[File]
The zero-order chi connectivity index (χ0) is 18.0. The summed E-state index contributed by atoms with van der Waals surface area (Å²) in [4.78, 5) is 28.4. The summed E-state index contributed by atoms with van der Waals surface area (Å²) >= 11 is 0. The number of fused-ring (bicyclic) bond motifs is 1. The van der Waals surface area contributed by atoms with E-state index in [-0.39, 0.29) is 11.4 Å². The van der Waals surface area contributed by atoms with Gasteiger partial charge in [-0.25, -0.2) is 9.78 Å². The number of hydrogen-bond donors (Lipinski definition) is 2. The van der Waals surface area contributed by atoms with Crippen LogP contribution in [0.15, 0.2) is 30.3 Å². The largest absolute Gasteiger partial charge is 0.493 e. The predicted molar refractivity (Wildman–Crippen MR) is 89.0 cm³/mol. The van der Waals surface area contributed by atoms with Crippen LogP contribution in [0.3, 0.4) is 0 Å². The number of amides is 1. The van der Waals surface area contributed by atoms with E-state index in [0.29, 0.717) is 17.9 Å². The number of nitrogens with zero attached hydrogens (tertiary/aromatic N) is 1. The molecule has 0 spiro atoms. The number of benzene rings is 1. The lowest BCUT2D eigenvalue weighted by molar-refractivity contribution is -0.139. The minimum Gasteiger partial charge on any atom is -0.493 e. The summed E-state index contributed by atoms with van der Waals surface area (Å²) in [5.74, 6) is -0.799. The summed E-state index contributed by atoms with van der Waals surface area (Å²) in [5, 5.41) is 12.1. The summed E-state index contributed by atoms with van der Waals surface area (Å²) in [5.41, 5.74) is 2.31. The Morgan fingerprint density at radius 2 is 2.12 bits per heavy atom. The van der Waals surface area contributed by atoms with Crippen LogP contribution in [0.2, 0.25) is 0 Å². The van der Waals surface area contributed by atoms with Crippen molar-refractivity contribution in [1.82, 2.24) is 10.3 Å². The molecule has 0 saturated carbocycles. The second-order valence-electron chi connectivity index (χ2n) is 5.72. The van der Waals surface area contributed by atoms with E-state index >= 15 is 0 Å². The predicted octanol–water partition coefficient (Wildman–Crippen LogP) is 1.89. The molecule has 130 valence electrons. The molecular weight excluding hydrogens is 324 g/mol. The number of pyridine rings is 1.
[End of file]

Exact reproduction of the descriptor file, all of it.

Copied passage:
The zero-order chi connectivity index (χ0) is 18.0. The summed E-state index contributed by atoms with van der Waals surface area (Å²) in [4.78, 5) is 28.4. The summed E-state index contributed by atoms with van der Waals surface area (Å²) >= 11 is 0. The number of fused-ring (bicyclic) bond motifs is 1. The van der Waals surface area contributed by atoms with E-state index in [-0.39, 0.29) is 11.4 Å². The van der Waals surface area contributed by atoms with Gasteiger partial charge in [-0.25, -0.2) is 9.78 Å². The number of hydrogen-bond donors (Lipinski definition) is 2. The van der Waals surface area contributed by atoms with Crippen LogP contribution in [0.15, 0.2) is 30.3 Å². The largest absolute Gasteiger partial charge is 0.493 e. The predicted molar refractivity (Wildman–Crippen MR) is 89.0 cm³/mol. The van der Waals surface area contributed by atoms with Crippen LogP contribution in [0.3, 0.4) is 0 Å². The number of amides is 1. The van der Waals surface area contributed by atoms with E-state index in [0.29, 0.717) is 17.9 Å². The number of nitrogens with zero attached hydrogens (tertiary/aromatic N) is 1. The molecule has 0 spiro atoms. The number of benzene rings is 1. The lowest BCUT2D eigenvalue weighted by molar-refractivity contribution is -0.139. The minimum Gasteiger partial charge on any atom is -0.493 e. The summed E-state index contributed by atoms with van der Waals surface area (Å²) in [5.74, 6) is -0.799. The summed E-state index contributed by atoms with van der Waals surface area (Å²) in [5, 5.41) is 12.1. The summed E-state index contributed by atoms with van der Waals surface area (Å²) in [5.41, 5.74) is 2.31. The Morgan fingerprint density at radius 2 is 2.12 bits per heavy atom. The van der Waals surface area contributed by atoms with Crippen LogP contribution in [0.2, 0.25) is 0 Å². The van der Waals surface area contributed by atoms with Crippen molar-refractivity contribution in [1.82, 2.24) is 10.3 Å². The molecule has 0 saturated carbocycles. The second-order valence-electron chi connectivity index (χ2n) is 5.72. The van der Waals surface area contributed by atoms with E-state index >= 15 is 0 Å². The predicted octanol–water partition coefficient (Wildman–Crippen LogP) is 1.89. The molecule has 130 valence electrons. The molecular weight excluding hydrogens is 324 g/mol. The number of pyridine rings is 1.